By Briana Vannozzi
It’s not a public health threat yet, but New Jersey’s Health Department says more and more kids are seeking religious vaccine exemptions. The number of unvaccinated primary school kids is climbing at increased rates.
“I think parents are really concerned about side effects being on the news and other places that vaccines are bad, they are associated with autism,” said Dr. Kitaw Demissie, professor and chair of epidemiology at Rutgers School of Public Health.
The Department of Health says religious exemptions more than doubled from 2009 to 2016, from 3,865 primary school children — just under 1 percent — to over 9,500. Hunterdon County had the highest exemptions — nearly 5 percent, or one in every 20 elementary school students.
“I feel like any medical procedure, any injection should have an option of refusal and a right of informed consent,” said Sue Collins, co-founder of New Jersey Coalition for Vaccination Choice.
Parents like Collins say families should be given more than one path to health.
“Right now, in this country, we expect children to get 72 doses of vaccines by the time they’re 18. Back in 1962, there was a total of five doses; 1983, 24 doses. So we just keep adding more and more and more vaccines. The studies are not being done to see how these vaccines in combination affect the efficacy and safety and if they are doing what they’re purported to do,” she said.
“The scientific evidence is clear and the consensus among scientific groups is clear that vaccines are very safe. Side effects are very rare — one in 2 million,” Demissie said.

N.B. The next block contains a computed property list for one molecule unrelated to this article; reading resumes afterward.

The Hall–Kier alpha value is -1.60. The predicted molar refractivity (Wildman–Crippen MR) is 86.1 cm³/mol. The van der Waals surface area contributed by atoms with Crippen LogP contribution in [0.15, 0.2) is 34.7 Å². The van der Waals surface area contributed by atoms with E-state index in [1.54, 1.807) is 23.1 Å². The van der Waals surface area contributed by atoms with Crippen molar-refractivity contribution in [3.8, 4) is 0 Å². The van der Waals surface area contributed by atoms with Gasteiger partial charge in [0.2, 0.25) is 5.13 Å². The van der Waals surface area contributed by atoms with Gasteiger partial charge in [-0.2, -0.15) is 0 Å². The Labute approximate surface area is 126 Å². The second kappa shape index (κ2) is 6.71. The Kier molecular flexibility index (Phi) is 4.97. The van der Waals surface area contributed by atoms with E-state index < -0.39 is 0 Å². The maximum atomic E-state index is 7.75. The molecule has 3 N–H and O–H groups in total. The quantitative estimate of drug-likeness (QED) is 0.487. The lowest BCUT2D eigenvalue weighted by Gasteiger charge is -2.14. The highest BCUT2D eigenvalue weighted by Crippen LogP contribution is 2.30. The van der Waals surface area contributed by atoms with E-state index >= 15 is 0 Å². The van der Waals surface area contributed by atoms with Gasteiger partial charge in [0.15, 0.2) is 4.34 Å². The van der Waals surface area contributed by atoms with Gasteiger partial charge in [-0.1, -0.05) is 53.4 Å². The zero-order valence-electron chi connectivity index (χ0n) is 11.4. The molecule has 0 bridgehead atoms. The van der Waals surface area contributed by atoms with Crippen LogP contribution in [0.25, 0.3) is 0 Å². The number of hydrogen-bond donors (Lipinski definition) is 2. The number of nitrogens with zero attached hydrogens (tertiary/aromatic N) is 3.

Rutgers School of Public Health epidemiology chair is concerned about risks for disease outbreak. Passaic County recently had a confirmed travel-related measles case and Washington state is experiencing a mumps outbreak.
“If the numbers are small, there is what you call herd immunity. Which means, there’s a resistance actually to the spread of diseases in the community which results from higher percentage of people in the community being vaccinated,” Demissie said.
To get an exemption, a parent needs to submit a letter stating the vaccination interferes with their child’s religious rights. Now the state can’t challenge that, but says it also can’t be used purely for philosophical concerns. The state Health Department tells me despite the change in numbers, a vast majority of school children — more than 95 percent — have received required immunizations.
“I have to think that more people are aware they can get an exemption. So whether they have a religious belief or maybe a personal belief on vaccines I think the awareness is a big part of it,” said Cumberland County Health Department Health Officer Megan Sheppard.
Cumberland County’s Health Department saw a small increase, but public health experts say parents are taking a relaxed attitude because they’ve never experienced a devastating outbreak in their lifetime. In other words, they say, vaccines have become their own worst enemy by being effective.